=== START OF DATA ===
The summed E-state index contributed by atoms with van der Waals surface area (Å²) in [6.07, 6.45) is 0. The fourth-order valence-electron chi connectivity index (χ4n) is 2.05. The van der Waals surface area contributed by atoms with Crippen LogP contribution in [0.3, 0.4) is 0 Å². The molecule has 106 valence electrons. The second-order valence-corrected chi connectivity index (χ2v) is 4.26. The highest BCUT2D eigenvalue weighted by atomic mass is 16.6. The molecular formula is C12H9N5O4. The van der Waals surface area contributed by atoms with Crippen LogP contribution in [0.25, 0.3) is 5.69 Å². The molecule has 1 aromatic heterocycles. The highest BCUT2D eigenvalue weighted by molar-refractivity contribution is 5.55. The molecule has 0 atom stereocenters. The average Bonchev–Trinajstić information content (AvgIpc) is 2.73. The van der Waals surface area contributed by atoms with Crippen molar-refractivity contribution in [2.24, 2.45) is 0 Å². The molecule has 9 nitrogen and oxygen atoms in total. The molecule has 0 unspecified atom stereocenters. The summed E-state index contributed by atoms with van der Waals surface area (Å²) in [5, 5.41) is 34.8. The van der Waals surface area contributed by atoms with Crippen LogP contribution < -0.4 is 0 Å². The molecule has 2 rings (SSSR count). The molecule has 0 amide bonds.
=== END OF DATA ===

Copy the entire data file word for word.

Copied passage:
The summed E-state index contributed by atoms with van der Waals surface area (Å²) in [6.07, 6.45) is 0. The fourth-order valence-electron chi connectivity index (χ4n) is 2.05. The van der Waals surface area contributed by atoms with Crippen LogP contribution in [0.3, 0.4) is 0 Å². The molecule has 106 valence electrons. The second-order valence-corrected chi connectivity index (χ2v) is 4.26. The highest BCUT2D eigenvalue weighted by atomic mass is 16.6. The molecular formula is C12H9N5O4. The van der Waals surface area contributed by atoms with Crippen LogP contribution in [0.25, 0.3) is 5.69 Å². The molecule has 1 aromatic heterocycles. The highest BCUT2D eigenvalue weighted by molar-refractivity contribution is 5.55. The molecule has 0 atom stereocenters. The average Bonchev–Trinajstić information content (AvgIpc) is 2.73. The van der Waals surface area contributed by atoms with Crippen molar-refractivity contribution in [2.24, 2.45) is 0 Å². The molecule has 9 nitrogen and oxygen atoms in total. The molecule has 0 unspecified atom stereocenters. The summed E-state index contributed by atoms with van der Waals surface area (Å²) in [5, 5.41) is 34.8. The van der Waals surface area contributed by atoms with Crippen LogP contribution < -0.4 is 0 Å². The molecule has 2 rings (SSSR count). The molecule has 0 amide bonds.